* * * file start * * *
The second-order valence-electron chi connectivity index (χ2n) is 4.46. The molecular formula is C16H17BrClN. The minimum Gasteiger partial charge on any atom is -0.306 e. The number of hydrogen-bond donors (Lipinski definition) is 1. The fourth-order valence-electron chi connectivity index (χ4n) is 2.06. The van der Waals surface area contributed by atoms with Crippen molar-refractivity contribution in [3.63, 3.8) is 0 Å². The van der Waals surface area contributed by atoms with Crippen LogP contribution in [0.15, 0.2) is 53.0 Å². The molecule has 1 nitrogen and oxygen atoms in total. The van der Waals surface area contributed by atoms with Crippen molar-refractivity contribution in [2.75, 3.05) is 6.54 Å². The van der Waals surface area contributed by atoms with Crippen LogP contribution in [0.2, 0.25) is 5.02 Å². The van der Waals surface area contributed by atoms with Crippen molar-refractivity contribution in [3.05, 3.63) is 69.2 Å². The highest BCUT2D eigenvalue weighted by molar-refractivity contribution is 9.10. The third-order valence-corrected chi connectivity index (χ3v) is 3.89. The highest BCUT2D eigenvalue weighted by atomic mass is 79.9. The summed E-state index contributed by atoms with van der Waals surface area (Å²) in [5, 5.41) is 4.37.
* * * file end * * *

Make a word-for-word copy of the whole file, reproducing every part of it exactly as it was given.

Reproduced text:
The second-order valence-electron chi connectivity index (χ2n) is 4.46. The molecular formula is C16H17BrClN. The minimum Gasteiger partial charge on any atom is -0.306 e. The number of hydrogen-bond donors (Lipinski definition) is 1. The fourth-order valence-electron chi connectivity index (χ4n) is 2.06. The van der Waals surface area contributed by atoms with Crippen molar-refractivity contribution in [3.63, 3.8) is 0 Å². The van der Waals surface area contributed by atoms with Crippen LogP contribution in [0.15, 0.2) is 53.0 Å². The molecule has 1 nitrogen and oxygen atoms in total. The van der Waals surface area contributed by atoms with Crippen molar-refractivity contribution in [2.75, 3.05) is 6.54 Å². The van der Waals surface area contributed by atoms with Crippen LogP contribution in [0.2, 0.25) is 5.02 Å². The van der Waals surface area contributed by atoms with Crippen molar-refractivity contribution in [3.05, 3.63) is 69.2 Å². The highest BCUT2D eigenvalue weighted by molar-refractivity contribution is 9.10. The third-order valence-corrected chi connectivity index (χ3v) is 3.89. The highest BCUT2D eigenvalue weighted by atomic mass is 79.9. The summed E-state index contributed by atoms with van der Waals surface area (Å²) in [5, 5.41) is 4.37.